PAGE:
This appears to be a fundamental flaw in your review, as according to the article "After acquiring a suitable base suspension setting with the standard OE tire, the test tires were then randomly mounted to the CBR according to group while the rider was out of sight. No additional suspension changes were allowed." Not compensating for different tire circumferences will create geometry changes to the bike setup that could drastically affect the handling. Pretty disappointing as this renders your data and rider opinions very suspect as each tire did not have at least the same geometry for the same bike, not to mention different damping characteristics that could benefit the construction differences between tires. Seems like a pretty rookie mistake and if I was a tire manufacturer I would be disappointed and likely wouldn't send you any more tires for future amateur reviews... Just sayin'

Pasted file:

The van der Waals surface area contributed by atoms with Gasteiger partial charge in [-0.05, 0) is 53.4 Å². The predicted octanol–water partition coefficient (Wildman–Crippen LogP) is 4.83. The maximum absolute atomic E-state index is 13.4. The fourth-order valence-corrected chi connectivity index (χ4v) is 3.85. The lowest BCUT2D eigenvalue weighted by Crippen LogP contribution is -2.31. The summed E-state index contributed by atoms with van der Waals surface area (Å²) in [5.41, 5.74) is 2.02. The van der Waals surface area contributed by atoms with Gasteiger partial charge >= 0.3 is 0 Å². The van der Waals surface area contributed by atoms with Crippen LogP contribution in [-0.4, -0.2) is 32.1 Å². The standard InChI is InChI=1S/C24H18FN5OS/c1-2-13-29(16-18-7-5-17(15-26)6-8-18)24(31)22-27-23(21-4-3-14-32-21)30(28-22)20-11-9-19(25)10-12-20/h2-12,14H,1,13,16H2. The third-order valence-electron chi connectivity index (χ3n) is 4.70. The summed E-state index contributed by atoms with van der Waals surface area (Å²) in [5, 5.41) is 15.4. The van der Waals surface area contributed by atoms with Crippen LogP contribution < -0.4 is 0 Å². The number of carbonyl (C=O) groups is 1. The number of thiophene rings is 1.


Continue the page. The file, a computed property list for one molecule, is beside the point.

MotoUSA - Adam -These aren't racing tires  November 1, 2010 02:13 PM
These are high-performance street tires.
McFrak -Uhhhh....  November 1, 2010 01:42 PM
Maybe I'm missing the point here, but arent these race oriented tires, being tested on a track? And, the article is called STREET motorcycle tire comparison? Point is, I was really excited to see the article, cuz I'm down to the cord on my SV's rear, & am not sure what to buy. I see tire warmers, why does a true street tire need warmers? Pilot Powers & Supercorsa's were NOT was expecting to be reading about...